Many relatives are anxious of the threat of chemical attacks
While British troops await the start of their involvement in the attacks on Iraq, their relatives keep an anxious vigil at home.
So-called "limited" strikes began against the Iraqi capital early on Thursday morning, with action so far being carried out by US forces.
With British troops massed at the border with Iraq awaiting orders, their relatives back home are dealing with the mixture of feelings - pride and worry for the safety of their loved ones.
Just before the war began, British troops were warned by Lieutenant Colonel Tim Collins, commander of the 1st Battalion of the Royal Irish, that some may not make it back home.
'Job to be done'
"There may be people among us who will not see the end of this campaign," he said.
Pensioner William Ralph, from Shorne, near Higham, Kent, has three members of his family involved in the action.
The 74-year-old has high regard for his sons Kevin, 42, and Andrew, 38, who are in Kuwait alongside his grandson
William Ford, 29.
He said: "I am very proud of them. I have got posters in the window and we are all behind what they are doing. It is something that has got to be done."
But he is also conscious of the dangers each of them face, he said.
Kevin - a reservist, from Kent - had been called up to serve with the
7th Armoured Brigade (the Desert Rats) while Andrew was a logistics soldier based in Germany, who was with the 7th Transport Regiment in the Gulf.
His grandson William, based at Maidstone, who worked with a bomb disposal team while on duty in Bosnia, was serving with the Royal Engineers.
It has been very emotional - it has started and there is no going back
Dorothy Garnett, sergeant's mother
"All I could tell them was to look after themselves and say that I would see them soon," he said.
"That is all you can do really, you are just sat here and can't do anything about it. You just have to hope it is all over and done with quite soon."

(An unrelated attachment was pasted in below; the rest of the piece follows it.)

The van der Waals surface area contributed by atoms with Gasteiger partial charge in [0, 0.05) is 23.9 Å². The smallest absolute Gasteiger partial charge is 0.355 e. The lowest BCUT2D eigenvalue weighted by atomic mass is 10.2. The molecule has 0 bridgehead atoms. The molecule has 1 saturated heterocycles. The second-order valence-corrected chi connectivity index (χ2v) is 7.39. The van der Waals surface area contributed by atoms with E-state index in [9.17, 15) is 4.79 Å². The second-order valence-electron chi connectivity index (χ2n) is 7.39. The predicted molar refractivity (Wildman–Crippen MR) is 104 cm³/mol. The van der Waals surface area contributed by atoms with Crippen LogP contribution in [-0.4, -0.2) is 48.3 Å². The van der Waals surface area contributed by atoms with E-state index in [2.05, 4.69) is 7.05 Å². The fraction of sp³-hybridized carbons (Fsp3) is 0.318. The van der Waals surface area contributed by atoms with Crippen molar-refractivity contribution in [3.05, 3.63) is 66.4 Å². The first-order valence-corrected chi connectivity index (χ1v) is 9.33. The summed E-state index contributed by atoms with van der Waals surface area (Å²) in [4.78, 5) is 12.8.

He has his own memories of World War II, but he adds.
"Saddam is far more ruthless, especially with these chemical weapons he has."
Mr Ralph, who also has great grandchildren, said war was placing stress on other members of his family, including Andrew's wife in Germany and on William's mother and called on the public to back the troops.
For Deborah Cubbin, the war is closer to home than for most Britons.
She lives on a base in Brawdy, Wales, with her two anxious children, Harry, eight and Eloise who is three, while husband Peter serves in the Gulf.
"Nightmares have become much more common now Daddy's away," she told BBC News Online.
She is trying to set up a support group at her base for mothers in a similar position.
At RAF Lossiemouth in Scotland Wing Commander David Bye said the RAF has been ensuring that families of personnel in service in the Gulf were being updated on developments.
He said: "What we've arranged to do is to give a lot more briefings now to keep the families updated on exactly what's happening. So we've gone to two briefings a day from our normal one a week.
"All the wives are aware that when they come in we'll give them the normal welfare support but I will obviously add on the latest intelligence as well."
In Llay near Wrexham, the parents of Michael Garnett, a staff sergeant in the Second Battalion Royal Electrical Mechanical Engineers based at Camp Coyote in Kuwait, spoke of their reactions to the first strikes.
"It has been very emotional, it has started and there is no going back," said mother Dorothy.
"I just pray Michael and his other soldiers are going to be alright."
She said she worries about germ warfare and even the heat her son will face in the desert.
Sergeant Garnett's father John - who fought in the deserts of Egypt in 1942 - said he knew how his son would be feeling, but remained sure of success.
"I feel confident they will be successful in this campaign," he said.